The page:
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The noisy gangs!

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One of the finest sights at a garden feeding station in autumn and winter is a large group of long tailed tits feeding together. These sociable, attractive little birds will fly in their undulating flight to a peanut or seed holder one by one and soon there’ll be a flock of ten to 12, all feeding together.

With long tails, longer than their fluffy, dusky pink bodies  and cute little black and white heads, gardeners who love to feed wild birds will be pleased to see so many because in severe winters their numbers can fall dramatically. Also, we don’t see them as much as other regular birds as they fly in and out again in search of another quick snack.

Gregarious and noisy, flocks of around 20 long tailed tits can be seen in hedgerows and bushes especially in winter, hardly ever descending to the ground. They are found across the UK except for the far north and west of Scotland. As well as woodland, farmland and hedgerows, these little birds are found in scrubland, parkland and gardens.

These flocks will huddle together for warmth and protection from the elements, and it’s been found that although their numbers fall in harsh winters, numbers do rise afterwards as they lay a large number of eggs.

The long tailed tit has pinkish shoulders and underparts. The head has a white crown with black marks above the eyes and into the nape. They have red eye rings and a very small black bill. The black and white tail is very long, over half the length of the bird and the longest tail of any British bird in proportion to its body. The legs are black-brown. Juveniles are pink and have grey-black cheeks.

Long-tailed tits are not really members of the Tit family but of the Aegithalidae family. They feed mostly on insects and their larvae, including the eggs and caterpillars of moths, and spiders, but also on berries. In autumn and winter when their natural food is not so available, then that’s when they will eat seeds, suet cake and peanuts from garden bird tables and feeding stations.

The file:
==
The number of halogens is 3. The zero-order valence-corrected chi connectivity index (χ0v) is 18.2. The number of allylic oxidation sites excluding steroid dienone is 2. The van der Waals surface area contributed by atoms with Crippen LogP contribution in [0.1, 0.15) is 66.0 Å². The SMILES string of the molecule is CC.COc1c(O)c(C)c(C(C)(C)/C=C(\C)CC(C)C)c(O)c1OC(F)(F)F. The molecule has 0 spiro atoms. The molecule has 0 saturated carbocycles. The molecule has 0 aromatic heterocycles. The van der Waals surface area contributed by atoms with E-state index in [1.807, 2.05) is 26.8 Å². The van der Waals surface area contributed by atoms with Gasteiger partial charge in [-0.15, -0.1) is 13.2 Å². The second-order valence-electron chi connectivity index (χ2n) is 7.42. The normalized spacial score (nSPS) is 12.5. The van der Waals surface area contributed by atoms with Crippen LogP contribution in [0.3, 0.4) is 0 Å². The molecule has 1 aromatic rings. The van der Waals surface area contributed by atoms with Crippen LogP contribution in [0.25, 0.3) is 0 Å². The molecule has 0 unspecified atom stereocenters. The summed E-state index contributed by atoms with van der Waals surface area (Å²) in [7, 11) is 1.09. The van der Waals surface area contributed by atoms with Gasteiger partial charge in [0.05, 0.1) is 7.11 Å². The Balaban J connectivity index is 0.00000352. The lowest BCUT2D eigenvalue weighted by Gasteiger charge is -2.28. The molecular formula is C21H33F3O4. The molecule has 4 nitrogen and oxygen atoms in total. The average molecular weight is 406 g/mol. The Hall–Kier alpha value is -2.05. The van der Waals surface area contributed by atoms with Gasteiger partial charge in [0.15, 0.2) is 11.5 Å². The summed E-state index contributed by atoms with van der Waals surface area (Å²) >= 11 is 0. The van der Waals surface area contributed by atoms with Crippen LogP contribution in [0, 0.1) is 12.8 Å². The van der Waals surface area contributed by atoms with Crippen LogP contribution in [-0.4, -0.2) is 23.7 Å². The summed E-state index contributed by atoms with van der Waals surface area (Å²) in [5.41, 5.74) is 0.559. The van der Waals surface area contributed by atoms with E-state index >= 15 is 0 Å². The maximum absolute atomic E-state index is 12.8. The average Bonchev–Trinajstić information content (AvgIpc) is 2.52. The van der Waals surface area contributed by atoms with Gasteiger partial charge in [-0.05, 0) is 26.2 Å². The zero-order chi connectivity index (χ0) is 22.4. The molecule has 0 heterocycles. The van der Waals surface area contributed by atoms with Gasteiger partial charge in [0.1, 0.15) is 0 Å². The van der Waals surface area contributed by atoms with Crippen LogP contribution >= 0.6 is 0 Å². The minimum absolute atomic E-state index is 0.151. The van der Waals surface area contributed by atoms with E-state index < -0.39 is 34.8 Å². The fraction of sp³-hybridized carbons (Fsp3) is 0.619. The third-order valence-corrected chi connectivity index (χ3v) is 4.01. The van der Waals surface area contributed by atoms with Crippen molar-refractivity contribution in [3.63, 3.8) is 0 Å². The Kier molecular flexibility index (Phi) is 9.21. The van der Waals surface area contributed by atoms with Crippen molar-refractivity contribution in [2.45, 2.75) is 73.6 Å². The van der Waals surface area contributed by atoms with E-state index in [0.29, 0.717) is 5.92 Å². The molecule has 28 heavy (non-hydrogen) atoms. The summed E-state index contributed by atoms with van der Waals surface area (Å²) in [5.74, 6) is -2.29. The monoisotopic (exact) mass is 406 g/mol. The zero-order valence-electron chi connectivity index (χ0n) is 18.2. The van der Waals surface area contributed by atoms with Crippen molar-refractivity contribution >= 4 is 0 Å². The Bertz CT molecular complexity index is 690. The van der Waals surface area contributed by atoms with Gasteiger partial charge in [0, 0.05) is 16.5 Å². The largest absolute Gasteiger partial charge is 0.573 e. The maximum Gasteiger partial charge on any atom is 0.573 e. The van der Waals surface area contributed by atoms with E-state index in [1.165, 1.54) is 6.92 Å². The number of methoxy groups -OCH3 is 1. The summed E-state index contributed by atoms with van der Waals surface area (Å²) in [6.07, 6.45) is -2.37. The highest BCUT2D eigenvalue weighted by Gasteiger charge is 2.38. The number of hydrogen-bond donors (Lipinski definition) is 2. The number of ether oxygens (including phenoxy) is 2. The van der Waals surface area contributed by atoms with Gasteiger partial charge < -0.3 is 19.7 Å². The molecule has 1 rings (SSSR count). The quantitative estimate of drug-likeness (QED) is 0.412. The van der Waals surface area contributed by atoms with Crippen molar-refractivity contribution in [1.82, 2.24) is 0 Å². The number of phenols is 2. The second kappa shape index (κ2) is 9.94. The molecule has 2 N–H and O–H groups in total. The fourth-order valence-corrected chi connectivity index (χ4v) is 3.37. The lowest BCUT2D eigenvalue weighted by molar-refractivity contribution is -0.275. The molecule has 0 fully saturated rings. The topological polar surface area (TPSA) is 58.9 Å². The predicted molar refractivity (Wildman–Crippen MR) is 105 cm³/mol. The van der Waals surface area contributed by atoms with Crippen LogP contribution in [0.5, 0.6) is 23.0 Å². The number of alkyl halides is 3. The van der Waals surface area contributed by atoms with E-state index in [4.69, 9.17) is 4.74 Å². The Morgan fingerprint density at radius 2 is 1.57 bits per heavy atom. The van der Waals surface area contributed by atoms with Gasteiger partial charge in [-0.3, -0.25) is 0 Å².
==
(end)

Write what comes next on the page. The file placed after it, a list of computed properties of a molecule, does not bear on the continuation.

In the spring and summer the flocks split up into pairs for the breeding season. The long-tailed tit’s nest is a marvel: a hollow insulated dome of moss, spiders’ webs, lichen, feathers and hair that is built by both birds in a bush, hedge or tree. The nest may take up to three weeks to build and be lined with more than 2,000 feathers, needed to keep the tiny female bird warm in a cold spring as she sits on her eggs. The cobwebs help to bind the nest to the branch and to give it elasticity, when a big clutch of eggs hatch.

The female lays and incubates between five and 12 smooth and glossy eggs that are white with purplish-red spots, and are about 14 mm by 10 mm. Incubation takes about 13 to 18 days, and both adults feed the newly-hatched young, often assisted by other birds, especially males, that have failed to breed that season. The young birds fledge 14-18 days after hatching.

Long-tailed tits have a twittering, trilling song, but it is their high-pitched twittering contact calls that will usually get them noticed. It has been described as “tsee-tsee-tsee” but also “tsirrup”. If you get the chance, stop to listen and see what you think it sounds like.

Trees and thorn bushes, hawthorn and blackthorn, even brambles and gorse, are favourite places for long tailed tits. So if you have, or can plant some thorn bushes or trees, and put plenty of bird food out in winter, with fresh water also available, you may be lucky enough to have these flocks of pretty visitors in your garden.

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